The mature Scooby Doo spinoff Velma handles the racist criticism levelled at the show with the ideal satiric retort soon after its debut. As soon as it was revealed, the new HBO Max animated series garnered criticism, with much of it focused on the show’s use of race-blind casting and the diversification of the original Scooby Doo cast. Instead of avoiding the subject, Velma addresses the dispute head-on.
Since numerous Scooby Doo films have already explored a darker perspective on the iconic cartoons, the basic idea of Velma as an R-rated Scooby Doo spinoff has been criticised as a terrible idea. However, the most of the criticism about Velma has been directed at the choice to use color-blind casting, which resulted in the presentation of a South Asian Velma Dinkley intended to resemble her voice actress, Mindy Kaling. Similar criticism was levelled at the film Scoob! when Gina Rodriguez was cast as a Latina Velma Dinkley. Critics criticised the decision to change the race of a well-known character rather than reflecting diversity by creating a new character.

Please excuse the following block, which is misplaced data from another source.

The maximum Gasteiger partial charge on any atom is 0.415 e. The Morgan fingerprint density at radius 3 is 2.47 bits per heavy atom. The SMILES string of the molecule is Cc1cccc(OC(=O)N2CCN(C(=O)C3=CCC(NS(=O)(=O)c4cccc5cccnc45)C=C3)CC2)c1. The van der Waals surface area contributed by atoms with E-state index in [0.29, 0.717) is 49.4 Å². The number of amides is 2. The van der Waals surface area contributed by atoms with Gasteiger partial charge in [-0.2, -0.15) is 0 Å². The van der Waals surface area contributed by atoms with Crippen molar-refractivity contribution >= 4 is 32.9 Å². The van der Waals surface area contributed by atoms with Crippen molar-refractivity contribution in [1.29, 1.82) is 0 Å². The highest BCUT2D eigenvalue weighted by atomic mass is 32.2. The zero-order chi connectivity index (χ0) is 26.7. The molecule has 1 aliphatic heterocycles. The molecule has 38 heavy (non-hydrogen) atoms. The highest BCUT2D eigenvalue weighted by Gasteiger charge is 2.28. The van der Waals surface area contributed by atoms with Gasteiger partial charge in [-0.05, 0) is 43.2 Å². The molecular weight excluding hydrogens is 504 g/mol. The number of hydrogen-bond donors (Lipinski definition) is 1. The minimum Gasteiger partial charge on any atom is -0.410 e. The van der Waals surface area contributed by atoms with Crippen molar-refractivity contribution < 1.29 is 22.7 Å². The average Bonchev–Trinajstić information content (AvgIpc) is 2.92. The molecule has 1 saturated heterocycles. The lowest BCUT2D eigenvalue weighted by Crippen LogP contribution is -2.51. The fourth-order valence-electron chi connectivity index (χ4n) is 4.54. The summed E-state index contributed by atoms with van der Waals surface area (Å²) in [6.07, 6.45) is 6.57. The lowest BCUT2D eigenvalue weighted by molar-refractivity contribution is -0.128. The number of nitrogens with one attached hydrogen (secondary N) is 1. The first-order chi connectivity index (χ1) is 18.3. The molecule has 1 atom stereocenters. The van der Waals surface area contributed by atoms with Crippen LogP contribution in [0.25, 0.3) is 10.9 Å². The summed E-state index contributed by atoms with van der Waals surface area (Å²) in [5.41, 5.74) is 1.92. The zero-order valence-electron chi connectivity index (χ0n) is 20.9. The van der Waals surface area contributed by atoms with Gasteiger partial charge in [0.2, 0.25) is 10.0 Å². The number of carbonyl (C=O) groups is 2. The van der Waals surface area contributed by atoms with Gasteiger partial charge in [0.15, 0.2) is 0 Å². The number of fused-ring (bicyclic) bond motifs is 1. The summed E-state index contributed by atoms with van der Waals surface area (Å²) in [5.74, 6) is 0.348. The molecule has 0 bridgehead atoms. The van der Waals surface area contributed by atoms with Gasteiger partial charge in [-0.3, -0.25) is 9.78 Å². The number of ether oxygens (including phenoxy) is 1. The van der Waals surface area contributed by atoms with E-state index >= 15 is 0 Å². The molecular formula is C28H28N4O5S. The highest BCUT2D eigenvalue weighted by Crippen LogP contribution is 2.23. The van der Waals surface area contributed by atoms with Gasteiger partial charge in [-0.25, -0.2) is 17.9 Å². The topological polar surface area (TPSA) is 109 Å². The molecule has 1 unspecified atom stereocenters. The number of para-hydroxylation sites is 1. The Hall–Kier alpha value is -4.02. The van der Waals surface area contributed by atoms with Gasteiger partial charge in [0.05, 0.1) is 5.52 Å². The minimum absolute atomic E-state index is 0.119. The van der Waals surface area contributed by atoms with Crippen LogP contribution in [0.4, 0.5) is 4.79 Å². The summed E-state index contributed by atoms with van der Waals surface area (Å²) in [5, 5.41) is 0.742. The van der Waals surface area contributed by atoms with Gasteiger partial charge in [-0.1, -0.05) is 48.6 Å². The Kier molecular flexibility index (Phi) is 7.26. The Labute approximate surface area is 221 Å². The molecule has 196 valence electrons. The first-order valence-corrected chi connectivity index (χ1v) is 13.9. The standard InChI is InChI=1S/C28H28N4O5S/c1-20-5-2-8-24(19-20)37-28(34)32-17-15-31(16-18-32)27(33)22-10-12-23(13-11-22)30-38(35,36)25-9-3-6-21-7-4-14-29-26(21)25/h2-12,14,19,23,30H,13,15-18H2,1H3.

How the show handles the racist criticism?
The Velma show controversy is addressed head-on in the premiere’s opening scene, when Velma asks her friend Daphne Blake (Constance Wu) about race-blind casting in the midst of a conversation about TV series. As an Asian woman who values seeing more varied ensembles, Daphne surprises Velma with her nuanced response, noting that while it is “a complex issue,” many who complain about color-blind casting “enjoy it when white people play Jesus.” This exposes the hypocrisy of many colorblind casting sceptics, who defend Hamilton by citing historical accuracy while applauding The Passion of the Christ.
Beyond satirising racist haters, Velma’s colorblind casting contributes much to the show’s humour. In addition to providing an R-rated spin on Scooby Doo, Velma serves as a scathing parody of shows like The Chilling Adventures of Sabrina, which also have diverse casts and give dark takes on traditional children’s entertainment. With Daphne and her gang of cruel girls talking about the kiss between Betty and Veronica that merely helped to captivate spectators with the promise of more lesbian erotica, the Velma pilot singles out Riverdale in this regard. Ironically, they are talking while taking a shower in the locker room for girls.
Many elements of Velma have been altered from the original source material to make it a more mature interpretation of the franchise. Despite the fact that Velma also has a South Asian Velma and an Asian Daphne, their personas are still recognisable parodies of their original manifestations and distinct personalities. In the end, despite the criticism it garnered for being racist, Velma still very clearly contains the Scooby Doo gang and carries the spirit of the brand in new and fascinating directions.